A state-court prisoner can petition the federal courts for habeas relief under 28 U.S.C. § 2254. To have a cognizable claim, a petitioner must show that his custody is in violation of the U.S. Constitution, laws, or treaties. See Steward v. Gilmore, 80 F.3d 1205, 1214 (7th Cir. 1996). A petitioner waives the right to federal review of his constitutional claims if they are procedurally defaulted. See Farrell v. Lane, 939 F.2d 409, 410-11 (7th Cir. 1991). A claim is procedurally defaulted if the petitioner has not afforded the state courts a full and fair opportunity to review the claim. See O'Sullivan v. Boerckel, 526 U.S. 838, 845 (1999); Farrell, 939 F.2d at 410. A habeas petition is also procedurally defaulted and barred from federal review if a state court declines to review it due to petitioner's failure to satisfy a state procedural rule. See Pisciotti v. Washington, 143 F.3d 296, 300 (7th Cir. 1998). However, a "federal habeas petitioner may raise a federal claim which has been procedurally defaulted if he can demonstrate adequate cause to excuse his failure to raise the claim in state court and actual prejudice resulting from the default." Farrell, 939 F.2d at 411.

  A. Ineffective Assistance of Counsel

  Funches asserts two bases for his ineffective assistance of counsel claims. First, Funches asserts that his trial counsel failed to properly subpoena two defense witnesses. Funches initially raised this issue on direct appeal in the appellate brief, but he failed to raise it in his PLA to the Illinois Supreme Court. Due to his failure to include this claim in the PLA, the Illinois Supreme Court did not have a full and fair opportunity to review it.

  In his motion, Funches appears to argue that he could not have raised this issue until post-conviction proceedings because his appellate counsel refused to do so on appeal. The Court concludes that this argument lacks merit — Funches' appellate brief included this subpoena issue — clearly indicating no refusal by appellate counsel to raise the issue on appeal. The arguments presented and evidence in the record does not suggest that there exists adequate cause to excuse the default or adequate prejudice from the failure, and accordingly, the ineffective assistance claim based upon the subpoena issue is procedurally barred.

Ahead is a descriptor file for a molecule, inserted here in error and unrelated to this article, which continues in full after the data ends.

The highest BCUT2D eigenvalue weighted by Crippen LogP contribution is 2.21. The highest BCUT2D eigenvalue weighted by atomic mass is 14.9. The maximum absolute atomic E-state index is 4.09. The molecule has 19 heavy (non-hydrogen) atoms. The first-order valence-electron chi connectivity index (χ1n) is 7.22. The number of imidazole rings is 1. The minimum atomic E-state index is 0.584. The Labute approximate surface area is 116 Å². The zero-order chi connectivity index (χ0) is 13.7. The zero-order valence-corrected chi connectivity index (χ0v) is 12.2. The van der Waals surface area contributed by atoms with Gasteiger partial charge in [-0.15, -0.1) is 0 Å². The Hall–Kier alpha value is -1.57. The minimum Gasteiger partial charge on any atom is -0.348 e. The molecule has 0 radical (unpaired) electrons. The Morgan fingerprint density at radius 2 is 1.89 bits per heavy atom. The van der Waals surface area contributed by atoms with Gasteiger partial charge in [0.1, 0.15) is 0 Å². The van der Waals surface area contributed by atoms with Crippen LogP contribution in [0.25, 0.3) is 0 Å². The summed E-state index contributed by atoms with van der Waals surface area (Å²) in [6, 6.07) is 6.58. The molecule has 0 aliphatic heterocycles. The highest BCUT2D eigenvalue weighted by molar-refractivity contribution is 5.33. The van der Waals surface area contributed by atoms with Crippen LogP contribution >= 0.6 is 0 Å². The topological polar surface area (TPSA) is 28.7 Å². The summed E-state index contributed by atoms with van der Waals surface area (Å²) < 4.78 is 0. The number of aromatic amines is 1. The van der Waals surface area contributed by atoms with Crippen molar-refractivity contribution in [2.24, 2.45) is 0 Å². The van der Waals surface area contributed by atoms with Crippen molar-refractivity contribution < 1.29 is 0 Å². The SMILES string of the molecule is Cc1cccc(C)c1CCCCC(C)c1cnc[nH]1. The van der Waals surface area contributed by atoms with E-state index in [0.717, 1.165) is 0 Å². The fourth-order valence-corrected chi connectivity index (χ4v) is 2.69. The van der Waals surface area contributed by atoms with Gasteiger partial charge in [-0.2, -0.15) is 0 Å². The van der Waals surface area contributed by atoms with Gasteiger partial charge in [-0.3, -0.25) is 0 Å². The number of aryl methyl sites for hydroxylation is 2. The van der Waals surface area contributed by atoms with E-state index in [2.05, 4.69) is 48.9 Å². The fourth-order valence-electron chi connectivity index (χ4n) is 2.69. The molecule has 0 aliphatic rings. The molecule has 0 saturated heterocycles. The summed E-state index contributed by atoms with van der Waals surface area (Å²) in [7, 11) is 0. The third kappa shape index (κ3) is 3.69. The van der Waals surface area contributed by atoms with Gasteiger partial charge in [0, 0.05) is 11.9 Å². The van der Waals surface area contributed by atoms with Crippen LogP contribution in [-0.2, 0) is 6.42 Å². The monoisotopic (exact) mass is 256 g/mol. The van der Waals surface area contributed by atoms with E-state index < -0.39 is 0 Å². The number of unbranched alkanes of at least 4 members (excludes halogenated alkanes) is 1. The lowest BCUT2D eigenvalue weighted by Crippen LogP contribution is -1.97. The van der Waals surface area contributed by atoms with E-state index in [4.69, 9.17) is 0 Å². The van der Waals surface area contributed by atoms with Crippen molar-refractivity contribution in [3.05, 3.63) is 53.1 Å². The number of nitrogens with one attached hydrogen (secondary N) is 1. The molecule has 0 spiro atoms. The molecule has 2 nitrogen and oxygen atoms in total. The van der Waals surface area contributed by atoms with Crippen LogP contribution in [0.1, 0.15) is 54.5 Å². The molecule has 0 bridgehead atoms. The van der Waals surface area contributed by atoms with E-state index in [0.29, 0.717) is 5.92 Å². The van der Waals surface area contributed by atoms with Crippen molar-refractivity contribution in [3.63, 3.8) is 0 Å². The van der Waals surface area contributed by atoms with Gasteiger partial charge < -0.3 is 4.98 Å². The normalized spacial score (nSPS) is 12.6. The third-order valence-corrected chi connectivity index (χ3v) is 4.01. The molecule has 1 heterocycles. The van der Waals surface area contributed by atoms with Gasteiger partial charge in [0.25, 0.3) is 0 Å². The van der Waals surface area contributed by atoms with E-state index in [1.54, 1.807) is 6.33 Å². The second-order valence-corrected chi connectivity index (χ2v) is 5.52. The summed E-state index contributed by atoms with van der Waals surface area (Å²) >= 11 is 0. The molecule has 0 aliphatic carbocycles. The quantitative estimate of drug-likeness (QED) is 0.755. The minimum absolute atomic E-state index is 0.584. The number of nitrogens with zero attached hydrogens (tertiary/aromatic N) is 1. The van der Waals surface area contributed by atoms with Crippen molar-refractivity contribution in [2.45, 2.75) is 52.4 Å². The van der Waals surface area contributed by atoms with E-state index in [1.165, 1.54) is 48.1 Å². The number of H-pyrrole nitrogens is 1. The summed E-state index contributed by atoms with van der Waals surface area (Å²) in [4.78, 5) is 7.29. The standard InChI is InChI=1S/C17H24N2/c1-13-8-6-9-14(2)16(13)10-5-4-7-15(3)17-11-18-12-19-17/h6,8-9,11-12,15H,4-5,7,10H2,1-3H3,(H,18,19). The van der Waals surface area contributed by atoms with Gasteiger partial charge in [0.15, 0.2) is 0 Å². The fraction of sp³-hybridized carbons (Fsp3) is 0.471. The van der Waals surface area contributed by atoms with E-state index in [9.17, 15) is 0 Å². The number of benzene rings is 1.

Second, Funches argues that his trial counsel's assistance was constitutionally inadequate because he failed to secure Gibson's criminal history. Funches did not raise this ineffective assistance claim on direct appeal. Citing People v. Stewart, 123 Ill.2d 368, 372 (1988), the Illinois Appellate Court during post-conviction proceedings found this issue waived because it could have been presented on direct appeal, but was not (waiver of issues not raised on direct appeal).

  Funches asserts that the court erred in finding waiver. He contends that the plain error standard should have applied because the evidence was closely balanced. The Court notes that the Illinois Appellate Court expressly found that there was substantial evidence against Funches at trial, and discussed some of the pertinent testimony in its decision. The court was correct to find waiver. This alleged issue existed at the time Funches filed his appeal, Funches could have and should have raised it during his direct appeal. This conclusion is especially apparent in light of the fact that Funches raised other ineffective counsel claims during his direct appeal. Moreover, the Seventh Circuit has held that "[i]f a claim is found to be waived by an Illinois appellate court, that constitutes an independent ...